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Wall St soars on hopes of slowing coronavirus deaths

A stunning rally on Wall Street to start the week amid signs the coronavirus outbreak could be plateauing in some hot spots....

with new deaths and cases in New York, Spain and Italy giving investors hope the virus is peaking.

Even with hopes rising, U.S. officials have braced the country for a painful week.

Still, optimism prevailed, sparking a 1600-point surge in the Dow, a gain of nearly 8 percent. The S&P 500 rose 7 percent and the Nasdaq was up even more.

But a rally of such magnitude, the largest in roughly two weeks, is premature, says Greg Powell. He's CEO, FiPlan Partners.


"It's great to see the market react so positively to positive news. At the same time though, we still have a lot to go through over the next two weeks and it's not just the hot spots but throughout the country and so on these strong rallies like this it may be a time if people are selling on the upside and buying on the dips they may want to think about that especially with such a short week."

Shares of Carnival surged Monday after Saudi Arabia's sovereign wealth fund revealed it has taken an 8.2 percent stake in the world's biggest cruise ship operator. The stake which was worth about $476 million at the highs of the day, instantly made the Saudi investment vehicle Carnival's second-largest investor, according to Refinitiv Eikon Data. Carnival has had to raise cash and cut costs in an effort to ride out this turmoil. The stock rallied 20 percent.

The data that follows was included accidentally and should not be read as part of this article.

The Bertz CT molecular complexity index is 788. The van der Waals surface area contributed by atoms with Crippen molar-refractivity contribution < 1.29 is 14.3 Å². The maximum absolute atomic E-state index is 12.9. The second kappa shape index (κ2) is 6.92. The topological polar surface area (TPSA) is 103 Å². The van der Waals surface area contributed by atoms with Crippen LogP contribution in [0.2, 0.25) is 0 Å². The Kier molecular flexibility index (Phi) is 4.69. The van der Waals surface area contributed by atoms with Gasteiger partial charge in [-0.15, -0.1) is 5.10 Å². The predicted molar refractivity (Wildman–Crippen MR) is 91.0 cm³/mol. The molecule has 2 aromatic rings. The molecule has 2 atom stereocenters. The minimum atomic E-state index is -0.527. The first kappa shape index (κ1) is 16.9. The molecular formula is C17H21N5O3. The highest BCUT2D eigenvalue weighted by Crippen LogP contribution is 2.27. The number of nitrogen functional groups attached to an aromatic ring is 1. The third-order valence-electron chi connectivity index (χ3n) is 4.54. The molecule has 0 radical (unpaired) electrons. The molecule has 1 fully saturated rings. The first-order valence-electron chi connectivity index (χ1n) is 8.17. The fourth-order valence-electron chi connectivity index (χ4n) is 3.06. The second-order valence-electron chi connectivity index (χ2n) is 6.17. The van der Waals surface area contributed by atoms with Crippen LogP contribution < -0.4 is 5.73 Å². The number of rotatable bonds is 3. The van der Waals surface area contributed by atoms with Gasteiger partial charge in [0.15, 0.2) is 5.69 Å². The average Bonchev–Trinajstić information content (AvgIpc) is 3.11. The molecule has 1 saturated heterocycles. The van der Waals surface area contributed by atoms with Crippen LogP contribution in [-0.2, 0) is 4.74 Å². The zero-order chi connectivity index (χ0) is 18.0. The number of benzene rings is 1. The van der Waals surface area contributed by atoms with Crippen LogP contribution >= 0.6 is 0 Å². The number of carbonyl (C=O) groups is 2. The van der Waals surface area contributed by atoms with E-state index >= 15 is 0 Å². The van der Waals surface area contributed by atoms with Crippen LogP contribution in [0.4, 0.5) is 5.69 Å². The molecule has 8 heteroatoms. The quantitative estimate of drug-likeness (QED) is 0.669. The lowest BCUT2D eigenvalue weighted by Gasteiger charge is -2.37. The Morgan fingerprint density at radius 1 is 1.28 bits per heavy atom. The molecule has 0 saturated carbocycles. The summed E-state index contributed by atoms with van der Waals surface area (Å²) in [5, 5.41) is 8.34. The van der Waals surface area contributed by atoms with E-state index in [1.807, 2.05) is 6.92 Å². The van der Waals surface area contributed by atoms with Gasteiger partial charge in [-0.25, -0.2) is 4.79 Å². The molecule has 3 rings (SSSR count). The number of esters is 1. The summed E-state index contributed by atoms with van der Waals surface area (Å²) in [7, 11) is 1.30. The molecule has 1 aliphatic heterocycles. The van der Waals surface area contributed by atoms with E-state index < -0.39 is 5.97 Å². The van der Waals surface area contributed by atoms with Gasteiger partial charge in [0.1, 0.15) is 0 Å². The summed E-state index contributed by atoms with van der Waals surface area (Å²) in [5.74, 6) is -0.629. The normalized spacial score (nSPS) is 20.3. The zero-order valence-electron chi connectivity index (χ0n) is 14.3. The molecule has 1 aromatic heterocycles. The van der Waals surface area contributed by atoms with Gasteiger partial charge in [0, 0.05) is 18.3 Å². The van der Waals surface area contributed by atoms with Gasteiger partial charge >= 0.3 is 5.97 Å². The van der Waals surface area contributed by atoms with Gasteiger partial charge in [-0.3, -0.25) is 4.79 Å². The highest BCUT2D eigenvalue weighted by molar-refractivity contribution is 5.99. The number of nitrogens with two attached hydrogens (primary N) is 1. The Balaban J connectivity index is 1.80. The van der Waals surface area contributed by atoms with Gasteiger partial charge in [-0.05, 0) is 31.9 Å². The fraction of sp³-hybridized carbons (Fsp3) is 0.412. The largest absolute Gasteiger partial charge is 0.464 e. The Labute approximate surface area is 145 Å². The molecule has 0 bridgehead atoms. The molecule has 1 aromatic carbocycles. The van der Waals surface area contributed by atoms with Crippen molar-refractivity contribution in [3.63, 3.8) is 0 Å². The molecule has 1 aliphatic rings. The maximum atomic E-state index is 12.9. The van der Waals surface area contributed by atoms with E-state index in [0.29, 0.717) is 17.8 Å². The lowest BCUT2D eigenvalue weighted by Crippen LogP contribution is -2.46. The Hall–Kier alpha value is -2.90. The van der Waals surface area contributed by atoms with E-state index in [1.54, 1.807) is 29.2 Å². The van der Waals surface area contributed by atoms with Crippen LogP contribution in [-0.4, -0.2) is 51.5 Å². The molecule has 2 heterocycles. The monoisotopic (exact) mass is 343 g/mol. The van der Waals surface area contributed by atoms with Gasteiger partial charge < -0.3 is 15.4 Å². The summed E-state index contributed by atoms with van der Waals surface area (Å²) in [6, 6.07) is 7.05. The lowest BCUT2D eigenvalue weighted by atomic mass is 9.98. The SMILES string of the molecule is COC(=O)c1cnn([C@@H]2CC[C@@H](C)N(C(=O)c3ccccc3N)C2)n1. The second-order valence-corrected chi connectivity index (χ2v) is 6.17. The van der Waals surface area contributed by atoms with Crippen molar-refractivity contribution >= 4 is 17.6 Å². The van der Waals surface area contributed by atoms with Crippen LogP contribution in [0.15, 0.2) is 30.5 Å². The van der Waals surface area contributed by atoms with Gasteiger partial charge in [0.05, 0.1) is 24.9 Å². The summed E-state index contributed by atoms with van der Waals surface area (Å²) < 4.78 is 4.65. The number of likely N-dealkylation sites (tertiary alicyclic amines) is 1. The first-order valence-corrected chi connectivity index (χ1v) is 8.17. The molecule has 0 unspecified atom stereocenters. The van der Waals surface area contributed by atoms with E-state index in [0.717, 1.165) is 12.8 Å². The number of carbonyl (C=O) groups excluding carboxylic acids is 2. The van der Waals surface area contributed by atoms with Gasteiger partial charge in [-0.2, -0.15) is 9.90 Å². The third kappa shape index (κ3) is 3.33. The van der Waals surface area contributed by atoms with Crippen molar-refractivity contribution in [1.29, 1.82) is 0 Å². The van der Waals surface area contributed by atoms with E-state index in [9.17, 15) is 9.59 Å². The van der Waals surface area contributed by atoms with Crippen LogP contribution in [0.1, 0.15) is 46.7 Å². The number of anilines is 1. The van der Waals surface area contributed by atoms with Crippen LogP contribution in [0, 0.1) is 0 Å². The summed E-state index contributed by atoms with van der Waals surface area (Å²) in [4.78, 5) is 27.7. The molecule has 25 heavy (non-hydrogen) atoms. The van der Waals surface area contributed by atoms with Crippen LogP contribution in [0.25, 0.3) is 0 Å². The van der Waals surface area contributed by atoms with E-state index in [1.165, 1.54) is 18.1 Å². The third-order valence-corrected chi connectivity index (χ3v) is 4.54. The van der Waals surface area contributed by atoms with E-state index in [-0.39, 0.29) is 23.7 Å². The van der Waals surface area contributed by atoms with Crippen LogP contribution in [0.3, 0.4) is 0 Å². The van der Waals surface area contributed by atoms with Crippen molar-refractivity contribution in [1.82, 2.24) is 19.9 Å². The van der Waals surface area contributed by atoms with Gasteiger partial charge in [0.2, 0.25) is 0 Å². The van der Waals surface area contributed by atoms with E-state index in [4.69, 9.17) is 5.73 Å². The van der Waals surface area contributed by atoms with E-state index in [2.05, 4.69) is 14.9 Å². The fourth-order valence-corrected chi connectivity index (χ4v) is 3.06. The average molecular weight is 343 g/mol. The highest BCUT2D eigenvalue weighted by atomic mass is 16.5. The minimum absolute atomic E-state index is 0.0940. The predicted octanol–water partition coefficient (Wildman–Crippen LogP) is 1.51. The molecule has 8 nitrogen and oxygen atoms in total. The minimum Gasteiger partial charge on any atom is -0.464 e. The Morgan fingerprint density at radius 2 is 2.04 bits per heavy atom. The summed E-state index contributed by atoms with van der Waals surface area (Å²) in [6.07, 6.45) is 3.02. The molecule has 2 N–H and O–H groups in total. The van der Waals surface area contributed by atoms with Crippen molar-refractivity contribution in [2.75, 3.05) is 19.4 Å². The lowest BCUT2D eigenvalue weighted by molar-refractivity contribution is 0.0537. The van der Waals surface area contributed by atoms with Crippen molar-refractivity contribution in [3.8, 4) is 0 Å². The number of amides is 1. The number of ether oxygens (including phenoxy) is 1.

Another stock on the move....Wayfair. The online home furnishing company surged 41 percent. Despite all the doom and gloom out there, the company said it expects to meet or beat is first quarter sales forecast. Why? It is say business is booming as customers flock online to shop with many physical outlets closed.

Oil was largely left out of the buying. A meeting scheduled for Monday for OPEC+, which includes fighting producers Saudi Arabia and Russia, was postponed until Thursday. The delay sparking concern that the two sides are not close to securing a global agreement to cut production and stop a crash in prices. Crude oil finished lower in U.S. trade.